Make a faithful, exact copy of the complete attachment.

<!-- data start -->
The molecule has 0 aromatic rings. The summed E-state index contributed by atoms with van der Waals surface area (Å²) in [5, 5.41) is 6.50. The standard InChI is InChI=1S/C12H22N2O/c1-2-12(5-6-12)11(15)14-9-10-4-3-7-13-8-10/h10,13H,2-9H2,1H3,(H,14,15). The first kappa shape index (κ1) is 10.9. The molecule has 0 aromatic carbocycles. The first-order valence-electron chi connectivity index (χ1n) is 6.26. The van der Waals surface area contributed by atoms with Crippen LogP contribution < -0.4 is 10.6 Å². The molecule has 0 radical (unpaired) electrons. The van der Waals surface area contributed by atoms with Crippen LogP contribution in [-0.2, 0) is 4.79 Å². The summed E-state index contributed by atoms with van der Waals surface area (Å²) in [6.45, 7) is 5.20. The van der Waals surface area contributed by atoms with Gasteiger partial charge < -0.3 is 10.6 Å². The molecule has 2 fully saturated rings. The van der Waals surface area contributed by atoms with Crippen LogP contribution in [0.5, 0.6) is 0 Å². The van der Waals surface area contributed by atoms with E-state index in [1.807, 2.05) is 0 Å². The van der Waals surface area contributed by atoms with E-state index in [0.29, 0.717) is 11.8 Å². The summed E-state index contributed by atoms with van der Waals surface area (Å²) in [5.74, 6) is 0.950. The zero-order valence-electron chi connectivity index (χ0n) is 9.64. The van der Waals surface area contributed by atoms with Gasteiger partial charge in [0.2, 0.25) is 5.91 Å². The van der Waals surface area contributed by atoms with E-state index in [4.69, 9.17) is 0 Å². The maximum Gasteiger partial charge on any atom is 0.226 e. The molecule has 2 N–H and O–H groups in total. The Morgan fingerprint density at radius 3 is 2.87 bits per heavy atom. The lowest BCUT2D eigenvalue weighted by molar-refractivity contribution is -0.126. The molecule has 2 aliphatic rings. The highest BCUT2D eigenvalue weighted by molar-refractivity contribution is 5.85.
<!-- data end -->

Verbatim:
The molecule has 0 aromatic rings. The summed E-state index contributed by atoms with van der Waals surface area (Å²) in [5, 5.41) is 6.50. The standard InChI is InChI=1S/C12H22N2O/c1-2-12(5-6-12)11(15)14-9-10-4-3-7-13-8-10/h10,13H,2-9H2,1H3,(H,14,15). The first kappa shape index (κ1) is 10.9. The molecule has 0 aromatic carbocycles. The first-order valence-electron chi connectivity index (χ1n) is 6.26. The van der Waals surface area contributed by atoms with Crippen LogP contribution < -0.4 is 10.6 Å². The molecule has 0 radical (unpaired) electrons. The van der Waals surface area contributed by atoms with Crippen LogP contribution in [-0.2, 0) is 4.79 Å². The summed E-state index contributed by atoms with van der Waals surface area (Å²) in [6.45, 7) is 5.20. The van der Waals surface area contributed by atoms with Gasteiger partial charge < -0.3 is 10.6 Å². The molecule has 2 fully saturated rings. The van der Waals surface area contributed by atoms with Crippen LogP contribution in [0.5, 0.6) is 0 Å². The van der Waals surface area contributed by atoms with E-state index in [1.807, 2.05) is 0 Å². The van der Waals surface area contributed by atoms with E-state index in [0.29, 0.717) is 11.8 Å². The summed E-state index contributed by atoms with van der Waals surface area (Å²) in [5.74, 6) is 0.950. The zero-order valence-electron chi connectivity index (χ0n) is 9.64. The van der Waals surface area contributed by atoms with Gasteiger partial charge in [0.2, 0.25) is 5.91 Å². The van der Waals surface area contributed by atoms with E-state index in [4.69, 9.17) is 0 Å². The maximum Gasteiger partial charge on any atom is 0.226 e. The molecule has 2 N–H and O–H groups in total. The Morgan fingerprint density at radius 3 is 2.87 bits per heavy atom. The lowest BCUT2D eigenvalue weighted by molar-refractivity contribution is -0.126. The molecule has 2 aliphatic rings. The highest BCUT2D eigenvalue weighted by molar-refractivity contribution is 5.85.